Overall survival for children with tumors of the central nervous system (CNS) has gradually improved, and 5-year survival now approaches 70%. However, for some tumors, such as diffuse intrinsic pontine gliomas and high-grade gliomas, 5-year survival is less than 10% and little progress in improving this outcome has been made in the past 2-3 decades. The prognosis for children with recurrent tumors is also poor, and few treatment options are available. In addition, we face the challenge of treating patients whose brains are still developing. Although great strides have been made in initiating biological studies of these diseases, we have come to realize that pediatric CNS tumors differ significantly from those found in adults, affirming the need for additional in-depth studies specifically in pediatric patients.
Our patients are extensively evaluated and treated at the National Institutes of Health (NIH) Clinical Center, located on the NIH campus in Bethesda, Maryland, generally in concert with the home (referring) physician. We work closely with physicians in radiation oncology (NCI) and neurosurgery (NINDS), who are also located on the NIH campus.
Tumors of the central nervous system (CNS), including tumors of the brain and spinal cord, are the most common solid tumors in children. These tumors are heterogeneous, meaning there are a number of different types of tumors and different biologic behavior. Pediatric CNS tumors differ from adult CNS tumors in histology, biology, pathophysiology, and location. Many childhood CNS tumors can be removed surgically. However, some tumors are located in critical areas, are malignant, have invaded surrounding areas or have spread to other parts of the CNS, and additional therapy is needed.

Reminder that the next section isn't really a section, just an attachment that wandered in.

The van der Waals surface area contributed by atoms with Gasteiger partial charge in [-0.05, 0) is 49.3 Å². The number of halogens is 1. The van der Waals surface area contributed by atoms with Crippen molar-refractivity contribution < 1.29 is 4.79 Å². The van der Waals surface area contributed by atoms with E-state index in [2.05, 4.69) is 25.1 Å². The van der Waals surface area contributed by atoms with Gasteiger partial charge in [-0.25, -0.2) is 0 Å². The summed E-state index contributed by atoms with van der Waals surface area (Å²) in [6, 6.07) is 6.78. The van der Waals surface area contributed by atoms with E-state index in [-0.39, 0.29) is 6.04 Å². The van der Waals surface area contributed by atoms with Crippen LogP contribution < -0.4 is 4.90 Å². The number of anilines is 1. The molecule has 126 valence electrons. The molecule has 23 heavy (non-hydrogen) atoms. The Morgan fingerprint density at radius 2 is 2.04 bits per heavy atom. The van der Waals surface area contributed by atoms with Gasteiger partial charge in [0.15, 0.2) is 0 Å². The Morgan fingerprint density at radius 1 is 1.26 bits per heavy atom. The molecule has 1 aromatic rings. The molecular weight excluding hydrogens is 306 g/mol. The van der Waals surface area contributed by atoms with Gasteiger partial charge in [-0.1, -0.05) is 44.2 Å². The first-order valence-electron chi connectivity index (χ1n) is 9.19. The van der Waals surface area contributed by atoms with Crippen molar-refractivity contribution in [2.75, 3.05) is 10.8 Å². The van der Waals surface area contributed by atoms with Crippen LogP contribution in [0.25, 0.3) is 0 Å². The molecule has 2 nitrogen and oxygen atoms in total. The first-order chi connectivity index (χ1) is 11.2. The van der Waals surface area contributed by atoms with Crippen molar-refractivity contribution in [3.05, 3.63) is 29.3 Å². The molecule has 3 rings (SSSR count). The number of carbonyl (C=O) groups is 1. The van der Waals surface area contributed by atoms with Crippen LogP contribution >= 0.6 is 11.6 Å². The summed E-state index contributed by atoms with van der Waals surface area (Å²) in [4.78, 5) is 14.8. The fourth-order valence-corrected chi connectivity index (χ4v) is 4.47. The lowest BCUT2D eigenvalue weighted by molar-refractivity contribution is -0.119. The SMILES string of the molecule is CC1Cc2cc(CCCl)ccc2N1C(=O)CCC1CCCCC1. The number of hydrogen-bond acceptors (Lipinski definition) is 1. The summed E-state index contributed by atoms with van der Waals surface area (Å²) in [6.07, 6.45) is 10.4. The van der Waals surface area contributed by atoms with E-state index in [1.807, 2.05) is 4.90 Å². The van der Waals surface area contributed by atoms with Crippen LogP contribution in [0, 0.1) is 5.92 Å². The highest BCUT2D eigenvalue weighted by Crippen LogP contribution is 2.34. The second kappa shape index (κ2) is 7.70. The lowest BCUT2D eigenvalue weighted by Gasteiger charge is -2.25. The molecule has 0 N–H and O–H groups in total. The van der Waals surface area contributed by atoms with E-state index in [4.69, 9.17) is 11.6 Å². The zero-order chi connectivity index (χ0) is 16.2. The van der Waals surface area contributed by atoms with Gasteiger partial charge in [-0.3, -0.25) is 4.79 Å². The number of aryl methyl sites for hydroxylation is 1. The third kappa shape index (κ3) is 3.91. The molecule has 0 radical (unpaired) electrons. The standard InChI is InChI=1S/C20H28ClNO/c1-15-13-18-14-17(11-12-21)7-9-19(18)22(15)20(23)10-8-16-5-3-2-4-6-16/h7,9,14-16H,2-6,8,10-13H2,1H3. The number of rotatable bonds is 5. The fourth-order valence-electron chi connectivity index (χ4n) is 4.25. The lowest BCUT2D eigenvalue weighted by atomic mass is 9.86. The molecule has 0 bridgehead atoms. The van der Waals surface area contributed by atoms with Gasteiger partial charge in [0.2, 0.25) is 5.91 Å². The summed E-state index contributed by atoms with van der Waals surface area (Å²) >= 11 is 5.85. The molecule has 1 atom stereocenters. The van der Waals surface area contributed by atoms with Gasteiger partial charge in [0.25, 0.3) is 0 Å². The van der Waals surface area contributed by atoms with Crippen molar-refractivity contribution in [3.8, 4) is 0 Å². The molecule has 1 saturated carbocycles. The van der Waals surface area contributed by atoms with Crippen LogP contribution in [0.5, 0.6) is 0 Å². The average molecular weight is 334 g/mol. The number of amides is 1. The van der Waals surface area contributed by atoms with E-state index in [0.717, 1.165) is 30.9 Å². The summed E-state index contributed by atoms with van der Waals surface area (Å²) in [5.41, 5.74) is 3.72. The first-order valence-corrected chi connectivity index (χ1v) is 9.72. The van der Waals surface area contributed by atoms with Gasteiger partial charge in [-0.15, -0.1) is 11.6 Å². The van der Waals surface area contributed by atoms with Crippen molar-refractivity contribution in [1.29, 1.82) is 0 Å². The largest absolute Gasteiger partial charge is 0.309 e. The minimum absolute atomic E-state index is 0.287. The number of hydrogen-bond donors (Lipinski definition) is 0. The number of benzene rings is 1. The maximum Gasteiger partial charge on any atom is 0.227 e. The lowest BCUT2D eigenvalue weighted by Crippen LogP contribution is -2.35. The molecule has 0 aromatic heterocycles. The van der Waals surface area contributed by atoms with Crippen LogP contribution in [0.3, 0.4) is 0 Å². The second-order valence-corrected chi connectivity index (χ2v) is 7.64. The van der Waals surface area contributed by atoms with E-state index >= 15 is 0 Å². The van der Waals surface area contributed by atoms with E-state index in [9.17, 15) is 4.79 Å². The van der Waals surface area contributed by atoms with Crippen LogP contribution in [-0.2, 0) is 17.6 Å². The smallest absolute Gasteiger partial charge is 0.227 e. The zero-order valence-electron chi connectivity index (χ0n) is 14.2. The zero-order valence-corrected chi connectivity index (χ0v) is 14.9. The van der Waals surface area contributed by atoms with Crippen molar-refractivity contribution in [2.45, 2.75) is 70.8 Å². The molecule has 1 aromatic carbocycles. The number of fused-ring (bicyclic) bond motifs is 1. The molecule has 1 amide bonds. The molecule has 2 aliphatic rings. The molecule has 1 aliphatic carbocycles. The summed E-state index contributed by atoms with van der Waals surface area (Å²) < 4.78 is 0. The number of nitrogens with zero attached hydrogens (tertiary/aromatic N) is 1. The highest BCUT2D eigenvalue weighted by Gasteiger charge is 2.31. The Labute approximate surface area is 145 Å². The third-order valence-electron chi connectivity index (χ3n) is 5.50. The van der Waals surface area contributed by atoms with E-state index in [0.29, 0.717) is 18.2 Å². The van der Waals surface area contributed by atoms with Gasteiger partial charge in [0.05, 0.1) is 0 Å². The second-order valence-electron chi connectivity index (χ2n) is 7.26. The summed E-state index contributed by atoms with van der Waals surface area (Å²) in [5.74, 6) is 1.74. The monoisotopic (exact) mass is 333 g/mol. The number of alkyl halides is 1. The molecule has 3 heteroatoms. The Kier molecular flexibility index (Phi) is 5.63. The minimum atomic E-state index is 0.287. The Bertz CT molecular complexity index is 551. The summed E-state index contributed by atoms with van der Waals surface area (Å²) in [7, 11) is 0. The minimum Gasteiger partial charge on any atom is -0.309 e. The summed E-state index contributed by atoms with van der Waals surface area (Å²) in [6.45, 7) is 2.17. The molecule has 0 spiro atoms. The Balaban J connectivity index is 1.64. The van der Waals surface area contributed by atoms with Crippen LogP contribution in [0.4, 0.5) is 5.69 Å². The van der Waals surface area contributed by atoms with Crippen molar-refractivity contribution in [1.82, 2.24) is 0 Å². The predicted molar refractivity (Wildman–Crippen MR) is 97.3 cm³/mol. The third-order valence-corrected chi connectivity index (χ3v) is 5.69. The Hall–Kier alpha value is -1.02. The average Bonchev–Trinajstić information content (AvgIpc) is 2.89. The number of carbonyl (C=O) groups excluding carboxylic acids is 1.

The armamentarium for the treatment of pediatric CNS tumors includes surgery, radiation and chemotherapy. For some tumors, such as diffuse intrinsic pontine gliomas and high-grade gliomas, current treatment strategies are insufficient and the tumor frequently comes back or begins to grow again. For other tumor types, such as medulloblastoma and ependymoma, initial treatment may be adequate for some, but if the tumor recurs, it is difficult to cure.
Our clinical program in neuro-oncology focuses on developing new anticancer agents for treating childhood CNS tumors. Our clinical studies involve performance of early clinical trials with pharmacokinetic modeling, as children may tolerate chemotherapeutic agents differently than adult patients. The major goals of the program are:
- rational, pharmacokinetic-based, drug development in the pediatric population, and
- investigation of novel therapeutic approaches through alternate delivery strategies, including convection-enhanced delivery.
- Identify and develop new agents/approaches for treating children with CNS tumors
- Improve overall survival and quality of life
- Focus on ways to overcome obstacles to effective treatment
To refer a patient, physicians can contact Pediatric Oncology by calling locally 301-496-4256, or the toll-free number, 1-877-624-4878 (8:30 AM to 5:00 PM, Monday-Friday). Parents can also call this number if they are interested in determining if their child is eligible for particular protocol.